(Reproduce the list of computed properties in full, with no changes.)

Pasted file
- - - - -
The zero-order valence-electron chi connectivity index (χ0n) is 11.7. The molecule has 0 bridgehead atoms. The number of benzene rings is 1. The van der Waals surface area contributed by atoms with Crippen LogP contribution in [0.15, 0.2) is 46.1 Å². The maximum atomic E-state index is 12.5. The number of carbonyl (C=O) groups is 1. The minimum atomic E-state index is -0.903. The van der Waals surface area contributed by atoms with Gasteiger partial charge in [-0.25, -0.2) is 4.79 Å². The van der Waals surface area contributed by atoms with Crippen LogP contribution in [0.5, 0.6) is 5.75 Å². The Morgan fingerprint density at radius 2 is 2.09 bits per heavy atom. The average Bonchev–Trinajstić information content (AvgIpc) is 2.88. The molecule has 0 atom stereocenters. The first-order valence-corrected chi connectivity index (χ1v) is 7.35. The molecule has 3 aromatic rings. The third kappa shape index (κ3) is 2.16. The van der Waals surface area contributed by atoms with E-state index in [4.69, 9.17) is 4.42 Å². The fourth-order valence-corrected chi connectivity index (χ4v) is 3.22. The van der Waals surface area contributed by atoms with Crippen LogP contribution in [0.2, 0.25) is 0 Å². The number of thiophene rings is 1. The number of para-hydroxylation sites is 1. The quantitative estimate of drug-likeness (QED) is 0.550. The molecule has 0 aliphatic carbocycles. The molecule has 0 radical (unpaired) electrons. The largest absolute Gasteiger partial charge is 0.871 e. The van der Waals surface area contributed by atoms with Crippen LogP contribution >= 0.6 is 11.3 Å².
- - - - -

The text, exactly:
The zero-order valence-electron chi connectivity index (χ0n) is 11.7. The molecule has 0 bridgehead atoms. The number of benzene rings is 1. The van der Waals surface area contributed by atoms with Crippen LogP contribution in [0.15, 0.2) is 46.1 Å². The maximum atomic E-state index is 12.5. The number of carbonyl (C=O) groups is 1. The minimum atomic E-state index is -0.903. The van der Waals surface area contributed by atoms with Gasteiger partial charge in [-0.25, -0.2) is 4.79 Å². The van der Waals surface area contributed by atoms with Crippen LogP contribution in [0.5, 0.6) is 5.75 Å². The Morgan fingerprint density at radius 2 is 2.09 bits per heavy atom. The average Bonchev–Trinajstić information content (AvgIpc) is 2.88. The molecule has 0 atom stereocenters. The first-order valence-corrected chi connectivity index (χ1v) is 7.35. The molecule has 3 aromatic rings. The third kappa shape index (κ3) is 2.16. The van der Waals surface area contributed by atoms with E-state index in [4.69, 9.17) is 4.42 Å². The fourth-order valence-corrected chi connectivity index (χ4v) is 3.22. The van der Waals surface area contributed by atoms with Crippen LogP contribution in [0.2, 0.25) is 0 Å². The number of thiophene rings is 1. The number of para-hydroxylation sites is 1. The quantitative estimate of drug-likeness (QED) is 0.550. The molecule has 0 aliphatic carbocycles. The molecule has 0 radical (unpaired) electrons. The largest absolute Gasteiger partial charge is 0.871 e. The van der Waals surface area contributed by atoms with Crippen LogP contribution >= 0.6 is 11.3 Å².